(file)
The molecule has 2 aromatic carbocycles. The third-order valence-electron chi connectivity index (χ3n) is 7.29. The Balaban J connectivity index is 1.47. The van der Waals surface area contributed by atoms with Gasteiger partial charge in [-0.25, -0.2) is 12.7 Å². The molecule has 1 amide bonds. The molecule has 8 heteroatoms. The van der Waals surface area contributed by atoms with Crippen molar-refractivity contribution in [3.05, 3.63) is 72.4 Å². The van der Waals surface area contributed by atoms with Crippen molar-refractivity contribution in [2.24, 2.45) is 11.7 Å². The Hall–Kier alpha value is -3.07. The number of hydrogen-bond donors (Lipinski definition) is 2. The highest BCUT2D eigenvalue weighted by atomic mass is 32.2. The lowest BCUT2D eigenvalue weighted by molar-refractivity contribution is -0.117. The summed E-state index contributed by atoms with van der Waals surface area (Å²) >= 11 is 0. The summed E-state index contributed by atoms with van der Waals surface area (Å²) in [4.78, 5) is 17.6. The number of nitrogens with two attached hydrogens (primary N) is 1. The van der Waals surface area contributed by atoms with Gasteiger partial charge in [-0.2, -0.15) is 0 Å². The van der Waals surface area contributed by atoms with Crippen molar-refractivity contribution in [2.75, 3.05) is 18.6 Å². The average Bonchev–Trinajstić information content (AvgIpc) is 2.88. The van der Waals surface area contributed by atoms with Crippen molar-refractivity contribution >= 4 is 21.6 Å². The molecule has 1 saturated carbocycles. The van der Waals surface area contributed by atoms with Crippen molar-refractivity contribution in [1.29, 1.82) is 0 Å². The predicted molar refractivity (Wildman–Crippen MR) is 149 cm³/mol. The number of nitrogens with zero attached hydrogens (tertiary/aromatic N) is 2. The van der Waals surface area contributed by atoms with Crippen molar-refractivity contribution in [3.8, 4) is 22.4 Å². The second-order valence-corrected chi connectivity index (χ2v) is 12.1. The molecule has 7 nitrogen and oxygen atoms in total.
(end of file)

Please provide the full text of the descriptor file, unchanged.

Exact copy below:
The molecule has 2 aromatic carbocycles. The third-order valence-electron chi connectivity index (χ3n) is 7.29. The Balaban J connectivity index is 1.47. The van der Waals surface area contributed by atoms with Gasteiger partial charge in [-0.25, -0.2) is 12.7 Å². The molecule has 1 amide bonds. The molecule has 8 heteroatoms. The van der Waals surface area contributed by atoms with Crippen molar-refractivity contribution in [3.05, 3.63) is 72.4 Å². The van der Waals surface area contributed by atoms with Crippen molar-refractivity contribution in [2.24, 2.45) is 11.7 Å². The Hall–Kier alpha value is -3.07. The number of hydrogen-bond donors (Lipinski definition) is 2. The highest BCUT2D eigenvalue weighted by atomic mass is 32.2. The lowest BCUT2D eigenvalue weighted by molar-refractivity contribution is -0.117. The summed E-state index contributed by atoms with van der Waals surface area (Å²) >= 11 is 0. The summed E-state index contributed by atoms with van der Waals surface area (Å²) in [4.78, 5) is 17.6. The number of nitrogens with two attached hydrogens (primary N) is 1. The van der Waals surface area contributed by atoms with Gasteiger partial charge in [-0.2, -0.15) is 0 Å². The van der Waals surface area contributed by atoms with Crippen molar-refractivity contribution in [2.75, 3.05) is 18.6 Å². The average Bonchev–Trinajstić information content (AvgIpc) is 2.88. The van der Waals surface area contributed by atoms with Crippen molar-refractivity contribution >= 4 is 21.6 Å². The molecule has 1 saturated carbocycles. The van der Waals surface area contributed by atoms with Crippen molar-refractivity contribution in [1.29, 1.82) is 0 Å². The predicted molar refractivity (Wildman–Crippen MR) is 149 cm³/mol. The number of nitrogens with zero attached hydrogens (tertiary/aromatic N) is 2. The van der Waals surface area contributed by atoms with Crippen molar-refractivity contribution in [3.8, 4) is 22.4 Å². The second-order valence-corrected chi connectivity index (χ2v) is 12.1. The molecule has 7 nitrogen and oxygen atoms in total.